The Crops Research Institute (CRI) of the Council for Scientific and Industrial Research (CSIR), has undertaken field research to improve on tomato production at Domfete, in the Berekum West Municipality of the Bono Region.
President Nana Addo Dankwa Akufo-Addo, as part of his two-day working visit to the Bono Region, inaugurated a GHC16 million WEDDI Africa Tomato Processing Factory and Farms at Domfete in the Municipality, under the government’s One-District-One-Factory (1D1F) programme.
The research work, according to Dr Michael Kwabena Osei, a Senior Research Scientist and Vegetable Breeder at the CRI, would enable farmers and tomato out-growers in general to cultivate quality seeds to feed the factory.
It is in line with the CSIR-CRI ‘vegetable seed system’ project being implemented with support from “Worldveg”, an international collaborator, with funding from the UKAID, aimed at testing and identifying quality tomato seeds to cut down importation.
The Berekum West District office of the Ministry of Food and Agriculture (MoFA) partnered with the CRI to undertake the research exercise.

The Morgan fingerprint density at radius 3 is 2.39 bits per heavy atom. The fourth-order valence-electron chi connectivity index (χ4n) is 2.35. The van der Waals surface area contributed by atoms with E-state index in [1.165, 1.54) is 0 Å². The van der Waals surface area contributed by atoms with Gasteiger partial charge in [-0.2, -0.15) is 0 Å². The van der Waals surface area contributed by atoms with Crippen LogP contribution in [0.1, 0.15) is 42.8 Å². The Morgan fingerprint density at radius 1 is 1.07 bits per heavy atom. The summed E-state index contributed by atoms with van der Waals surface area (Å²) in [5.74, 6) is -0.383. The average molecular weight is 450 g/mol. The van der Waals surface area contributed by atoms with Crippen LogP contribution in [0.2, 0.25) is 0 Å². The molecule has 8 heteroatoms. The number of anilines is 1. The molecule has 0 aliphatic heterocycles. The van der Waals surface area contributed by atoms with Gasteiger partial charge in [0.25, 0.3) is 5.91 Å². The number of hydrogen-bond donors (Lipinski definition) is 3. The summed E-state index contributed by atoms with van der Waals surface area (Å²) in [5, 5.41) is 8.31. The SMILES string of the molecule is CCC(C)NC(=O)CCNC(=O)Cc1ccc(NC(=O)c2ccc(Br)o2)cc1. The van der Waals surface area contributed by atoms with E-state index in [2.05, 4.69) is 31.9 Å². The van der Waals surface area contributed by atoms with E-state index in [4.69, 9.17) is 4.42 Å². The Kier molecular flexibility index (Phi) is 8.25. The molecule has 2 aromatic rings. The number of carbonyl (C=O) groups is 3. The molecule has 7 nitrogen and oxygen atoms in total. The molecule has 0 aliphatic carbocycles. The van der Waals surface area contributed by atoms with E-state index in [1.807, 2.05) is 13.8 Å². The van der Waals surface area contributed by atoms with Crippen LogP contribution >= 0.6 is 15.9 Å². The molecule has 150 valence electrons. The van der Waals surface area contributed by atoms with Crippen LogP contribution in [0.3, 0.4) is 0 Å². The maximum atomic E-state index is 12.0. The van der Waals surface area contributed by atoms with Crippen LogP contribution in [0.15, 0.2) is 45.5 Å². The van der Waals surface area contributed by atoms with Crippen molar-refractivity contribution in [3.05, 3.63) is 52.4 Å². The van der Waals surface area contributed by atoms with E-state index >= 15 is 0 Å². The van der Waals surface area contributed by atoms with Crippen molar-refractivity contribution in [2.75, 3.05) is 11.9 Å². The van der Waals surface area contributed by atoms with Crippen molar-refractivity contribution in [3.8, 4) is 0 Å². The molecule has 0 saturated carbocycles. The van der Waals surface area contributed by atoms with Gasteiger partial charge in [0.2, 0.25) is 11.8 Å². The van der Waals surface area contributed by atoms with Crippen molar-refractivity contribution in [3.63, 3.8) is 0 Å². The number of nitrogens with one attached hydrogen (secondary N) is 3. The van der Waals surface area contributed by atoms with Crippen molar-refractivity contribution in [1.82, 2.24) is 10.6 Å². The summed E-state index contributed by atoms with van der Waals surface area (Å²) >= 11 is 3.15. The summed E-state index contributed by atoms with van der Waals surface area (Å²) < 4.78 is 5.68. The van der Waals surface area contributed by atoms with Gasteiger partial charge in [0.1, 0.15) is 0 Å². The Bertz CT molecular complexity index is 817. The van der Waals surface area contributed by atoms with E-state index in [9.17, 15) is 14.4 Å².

Dr Osei explained that the CRI was committed to doing quality research, saying the project titled “scaling variety and good agricultural practices in African” was also aimed at helping to identify disease resistance varieties of tomatoes and pepper.
He indicated that three tomato varieties were used on demonstration farms to test their quality and adaptation, adding experienced vegetable farmers were also involved in the field work.
The project, Dr Osei explained, was firstly carried out in 2020 at Akomadan in the Offinso North District of the Ashanti region, adding it hoped to reach out to several tomato and pepper growing communities nationwide.
He therefore appealed to the government and donor agencies to provide funding support to research work in the country to help provide quality seeds for farmers to improve productivity.
As part of the research, several farmers in the District sensitised on good agronomic practices like organic farming, so as to reduce application of pesticides and chemicals on vegetables.
Mr Penni Hillarius, an Agro-Economist for the WEDDI Africa Tomato Processing Factory and Farms, lauded the research and called on the CRI and its partners to help out growers and farmers to produce quality tomato that would meet international standard for export.
A tomato farmer, Patricia Ofori, explained that the farmers required quality seeds to improve production, and enhance their profits.